The current administration long ago decided to elevate the executive branch of government to a new level of purity by not allowing former lobbyists to hold senior appointed positions. We wouldn't want anyone who had ever been affiliated with a for-profit company or DC pressure group to be holding the levers of power in Washington, right?
Of course not. Unless, that is, someone decides that the person in question is really a great guy and we should make an exception for him (or her). As it turns out, there are a lot of exceptions in Washington these days. Our old friend Tim Carney elaborates:
Washington lobbyist Christine Varney is poised to take her third pass through the revolving door of lobbying and government with her nomination by President Barack Obama to be his administration’s top antitrust enforcer.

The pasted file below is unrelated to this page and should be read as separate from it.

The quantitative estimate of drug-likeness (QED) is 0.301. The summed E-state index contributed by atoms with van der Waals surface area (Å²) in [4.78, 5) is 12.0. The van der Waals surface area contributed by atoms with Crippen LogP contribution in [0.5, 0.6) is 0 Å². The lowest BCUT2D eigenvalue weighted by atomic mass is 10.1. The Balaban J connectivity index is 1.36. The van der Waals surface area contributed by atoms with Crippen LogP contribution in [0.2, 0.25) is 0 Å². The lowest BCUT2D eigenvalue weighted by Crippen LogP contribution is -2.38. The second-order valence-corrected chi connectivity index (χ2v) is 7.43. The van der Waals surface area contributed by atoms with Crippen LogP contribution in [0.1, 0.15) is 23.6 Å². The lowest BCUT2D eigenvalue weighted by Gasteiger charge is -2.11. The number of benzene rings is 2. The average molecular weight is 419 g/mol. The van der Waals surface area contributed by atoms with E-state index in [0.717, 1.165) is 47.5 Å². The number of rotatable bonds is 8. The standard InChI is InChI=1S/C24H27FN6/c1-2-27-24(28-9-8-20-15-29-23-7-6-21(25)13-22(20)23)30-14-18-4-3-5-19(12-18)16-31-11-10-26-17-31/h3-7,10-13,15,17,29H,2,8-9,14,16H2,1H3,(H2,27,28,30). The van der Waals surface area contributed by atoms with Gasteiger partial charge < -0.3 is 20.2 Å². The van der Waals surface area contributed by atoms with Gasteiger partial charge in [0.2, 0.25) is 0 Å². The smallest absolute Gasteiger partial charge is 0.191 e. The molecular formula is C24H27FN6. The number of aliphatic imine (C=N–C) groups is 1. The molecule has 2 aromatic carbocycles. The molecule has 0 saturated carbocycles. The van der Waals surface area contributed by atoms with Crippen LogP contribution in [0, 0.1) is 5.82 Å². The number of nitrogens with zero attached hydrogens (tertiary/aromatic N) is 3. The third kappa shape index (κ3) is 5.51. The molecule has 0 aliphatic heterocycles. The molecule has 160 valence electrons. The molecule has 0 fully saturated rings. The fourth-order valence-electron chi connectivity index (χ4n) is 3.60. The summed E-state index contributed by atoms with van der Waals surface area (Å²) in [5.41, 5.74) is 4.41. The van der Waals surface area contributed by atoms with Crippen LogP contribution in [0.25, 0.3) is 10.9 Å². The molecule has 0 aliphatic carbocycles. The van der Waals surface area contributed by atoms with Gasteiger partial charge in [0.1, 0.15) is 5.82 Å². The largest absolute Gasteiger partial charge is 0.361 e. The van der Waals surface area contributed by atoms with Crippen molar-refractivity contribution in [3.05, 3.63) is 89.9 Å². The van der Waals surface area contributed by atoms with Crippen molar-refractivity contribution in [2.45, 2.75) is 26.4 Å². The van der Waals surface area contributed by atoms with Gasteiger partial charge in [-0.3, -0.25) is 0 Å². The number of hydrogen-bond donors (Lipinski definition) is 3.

Also, on Thursday, Obama nominated Derek Douglas, a former lobbyist for the O’Melveny & Myers law firm and Center for American Progress, as special assistant on urban affairs.
As with most of the at least 14 former lobbyists nominated or hired by Obama, Varney and Douglas appear to be not covered by his executive order restricting the official activities of former lobbyists.
So apparently it's not a categorical imperative to keep former lobbyists out of the administration. Which begs the question, why have the rule in the first place?